Tuesday, February 20, 2007

The "ouch" factor

This, from the Los Angeles Times media columnist Tim Rutten, is sobering. He calls journalists to church with a plea for motive self-examination based on embarrassing revelations about their peers in the Scooter Libby trial (Judith Miller, Tim Russert, Matthew Cooper):
The picture that emerges here is of a stratum of the Washington press corps less interested in the sort of journalistic privilege that serves the public interest than in the kind of privileged access that ensures prominent bylines and good airplay.

And in the baseball doping BALCO case (SF Chronicle's Mark Fainaru-Wada and Lance Williams, who accepted leaked grand jury testimony from defense attorney Troy Ellerman; Ellerman then went out and argued that the ensuing publicity would deny his client a fair trial):
To assert any form of journalistic privilege in a situation like that is something far worse than moral obtuseness. Conspiring with somebody you know is actively perverting the administration of justice to your mutual advantage is a betrayal of the public interest whose protection is the only basis on which journalistic privilege of any sort has a right to assert itself.

If it isn't yet clear:
Journalists consumed with a self-interest so strong that it makes them the willing dupes of manipulative sources report what they're meant to report and not the information the public has a right to know.
...both the Libby trial and BALCO case can be seen as the indictment of the kind of journalism that asserts the right to protect its sources, to protect the public interest, but to conceal its own self-interested shortcomings.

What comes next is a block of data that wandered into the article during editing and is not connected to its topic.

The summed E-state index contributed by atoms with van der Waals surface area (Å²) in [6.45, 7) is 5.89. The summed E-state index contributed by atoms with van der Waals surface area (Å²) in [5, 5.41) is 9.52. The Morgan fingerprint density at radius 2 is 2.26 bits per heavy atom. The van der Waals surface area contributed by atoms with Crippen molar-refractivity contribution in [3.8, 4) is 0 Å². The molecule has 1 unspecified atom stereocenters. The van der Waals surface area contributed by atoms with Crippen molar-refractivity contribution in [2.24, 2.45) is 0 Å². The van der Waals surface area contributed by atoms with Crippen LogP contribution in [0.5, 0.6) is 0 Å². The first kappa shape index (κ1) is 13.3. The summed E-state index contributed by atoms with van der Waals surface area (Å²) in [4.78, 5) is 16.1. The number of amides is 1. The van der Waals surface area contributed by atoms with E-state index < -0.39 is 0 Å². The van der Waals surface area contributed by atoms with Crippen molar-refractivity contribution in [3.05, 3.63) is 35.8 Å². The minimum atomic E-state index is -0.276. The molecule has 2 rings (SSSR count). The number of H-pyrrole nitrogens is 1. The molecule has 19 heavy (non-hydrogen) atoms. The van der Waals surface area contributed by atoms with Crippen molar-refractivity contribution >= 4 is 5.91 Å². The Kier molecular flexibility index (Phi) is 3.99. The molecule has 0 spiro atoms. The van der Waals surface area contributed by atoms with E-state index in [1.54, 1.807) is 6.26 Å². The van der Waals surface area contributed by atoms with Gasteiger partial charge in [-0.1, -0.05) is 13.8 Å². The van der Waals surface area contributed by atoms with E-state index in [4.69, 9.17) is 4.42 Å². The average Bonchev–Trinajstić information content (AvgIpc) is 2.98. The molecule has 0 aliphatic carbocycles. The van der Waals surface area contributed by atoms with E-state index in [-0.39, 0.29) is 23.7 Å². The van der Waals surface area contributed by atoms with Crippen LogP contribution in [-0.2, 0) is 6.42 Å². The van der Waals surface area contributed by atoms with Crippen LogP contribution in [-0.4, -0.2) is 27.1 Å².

So now you want me to take video?

So goes the lament from the mainline print reporter. Let me do what I'm good at...writing. Don't make me take pictures, too. Shoot video, no less.

I point out this piece, "You Must be Streaming," from New York Magazine because it addresses just this moment in journalistic history. And in the writer's view, any journalist brings tools to the table that no amateur can match, regardless of how rough the beginnings. Writer Kurt Andersen:
Whereas the YouTube paradigm is amateurs doing interesting things with cameras, the newspapers’ Web videos are professional journalists operating like amateurs in the best old-fashioned sense.

Calling this a "flux moment," writer Andersen notes how differently The New York Times and the Washington Post are handling their video effort and packaging. At NYT, the two newsrooms are merged; at Washpost, still separated. Times highlights its daily offerings, Post buries under a hard-to-find button, Andersen argues.

The article looks at an emerging video journalist from each newspaper, the Times' David Carr (with Carpetbagger blog and video, shown tripping over red carpets as he does his reporting), and WP's Travis Fox, the globetrotting one-man-band who never appears in his own videos. Two worth watching as the new medium, Web video by newspapers, emerges.

Anderson's point is to highlight this very moment, when it is all up for grabs.
The passionate, improvised, innovative reinventings, as opposed to the final, fully professionalized reinventions, are often the coolest moments in cultural history. Think of movies in 1920, TV in 1955, or public radio in 1980. ... And this very moment, before anyone professes to know much more than anyone else, is probably the beginning of the new medium’s great golden age. Enjoy it while it lasts.

Thanks to Sacred Facts for the tip to this piece.